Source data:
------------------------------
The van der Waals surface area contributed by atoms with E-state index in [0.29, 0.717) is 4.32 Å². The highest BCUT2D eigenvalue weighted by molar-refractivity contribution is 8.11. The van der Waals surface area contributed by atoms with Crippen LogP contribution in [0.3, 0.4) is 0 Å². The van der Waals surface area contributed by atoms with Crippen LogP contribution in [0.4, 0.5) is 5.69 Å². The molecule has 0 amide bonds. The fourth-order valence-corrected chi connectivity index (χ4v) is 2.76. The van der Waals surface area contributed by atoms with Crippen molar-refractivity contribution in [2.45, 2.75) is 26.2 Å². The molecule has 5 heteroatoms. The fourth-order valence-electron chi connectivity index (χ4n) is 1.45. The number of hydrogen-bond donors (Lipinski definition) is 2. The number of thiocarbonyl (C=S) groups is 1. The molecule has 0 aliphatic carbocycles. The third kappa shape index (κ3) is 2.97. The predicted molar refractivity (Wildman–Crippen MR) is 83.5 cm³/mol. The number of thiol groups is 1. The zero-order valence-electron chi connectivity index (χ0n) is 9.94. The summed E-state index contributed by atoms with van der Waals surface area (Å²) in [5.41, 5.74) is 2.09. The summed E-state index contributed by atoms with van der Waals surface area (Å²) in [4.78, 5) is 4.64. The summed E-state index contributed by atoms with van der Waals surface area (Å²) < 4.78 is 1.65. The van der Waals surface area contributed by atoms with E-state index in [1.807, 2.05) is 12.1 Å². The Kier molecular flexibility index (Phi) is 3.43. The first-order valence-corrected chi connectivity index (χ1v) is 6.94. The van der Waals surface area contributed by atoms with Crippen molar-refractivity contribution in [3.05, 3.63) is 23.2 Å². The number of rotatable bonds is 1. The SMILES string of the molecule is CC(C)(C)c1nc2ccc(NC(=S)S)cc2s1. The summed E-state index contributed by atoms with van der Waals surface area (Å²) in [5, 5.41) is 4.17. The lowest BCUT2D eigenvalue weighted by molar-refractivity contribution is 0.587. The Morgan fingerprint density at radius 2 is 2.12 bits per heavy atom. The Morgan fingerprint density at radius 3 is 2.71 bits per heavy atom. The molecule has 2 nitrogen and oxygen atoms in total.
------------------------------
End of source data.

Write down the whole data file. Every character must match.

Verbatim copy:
The van der Waals surface area contributed by atoms with E-state index in [0.29, 0.717) is 4.32 Å². The highest BCUT2D eigenvalue weighted by molar-refractivity contribution is 8.11. The van der Waals surface area contributed by atoms with Crippen LogP contribution in [0.3, 0.4) is 0 Å². The van der Waals surface area contributed by atoms with Crippen LogP contribution in [0.4, 0.5) is 5.69 Å². The molecule has 0 amide bonds. The fourth-order valence-corrected chi connectivity index (χ4v) is 2.76. The van der Waals surface area contributed by atoms with Crippen molar-refractivity contribution in [2.45, 2.75) is 26.2 Å². The molecule has 5 heteroatoms. The fourth-order valence-electron chi connectivity index (χ4n) is 1.45. The number of hydrogen-bond donors (Lipinski definition) is 2. The number of thiocarbonyl (C=S) groups is 1. The molecule has 0 aliphatic carbocycles. The third kappa shape index (κ3) is 2.97. The predicted molar refractivity (Wildman–Crippen MR) is 83.5 cm³/mol. The number of thiol groups is 1. The zero-order valence-electron chi connectivity index (χ0n) is 9.94. The summed E-state index contributed by atoms with van der Waals surface area (Å²) in [5.41, 5.74) is 2.09. The summed E-state index contributed by atoms with van der Waals surface area (Å²) in [4.78, 5) is 4.64. The summed E-state index contributed by atoms with van der Waals surface area (Å²) < 4.78 is 1.65. The van der Waals surface area contributed by atoms with E-state index in [1.807, 2.05) is 12.1 Å². The Kier molecular flexibility index (Phi) is 3.43. The first-order valence-corrected chi connectivity index (χ1v) is 6.94. The van der Waals surface area contributed by atoms with Crippen molar-refractivity contribution in [3.05, 3.63) is 23.2 Å². The number of rotatable bonds is 1. The SMILES string of the molecule is CC(C)(C)c1nc2ccc(NC(=S)S)cc2s1. The summed E-state index contributed by atoms with van der Waals surface area (Å²) in [5, 5.41) is 4.17. The lowest BCUT2D eigenvalue weighted by molar-refractivity contribution is 0.587. The Morgan fingerprint density at radius 2 is 2.12 bits per heavy atom. The Morgan fingerprint density at radius 3 is 2.71 bits per heavy atom. The molecule has 2 nitrogen and oxygen atoms in total.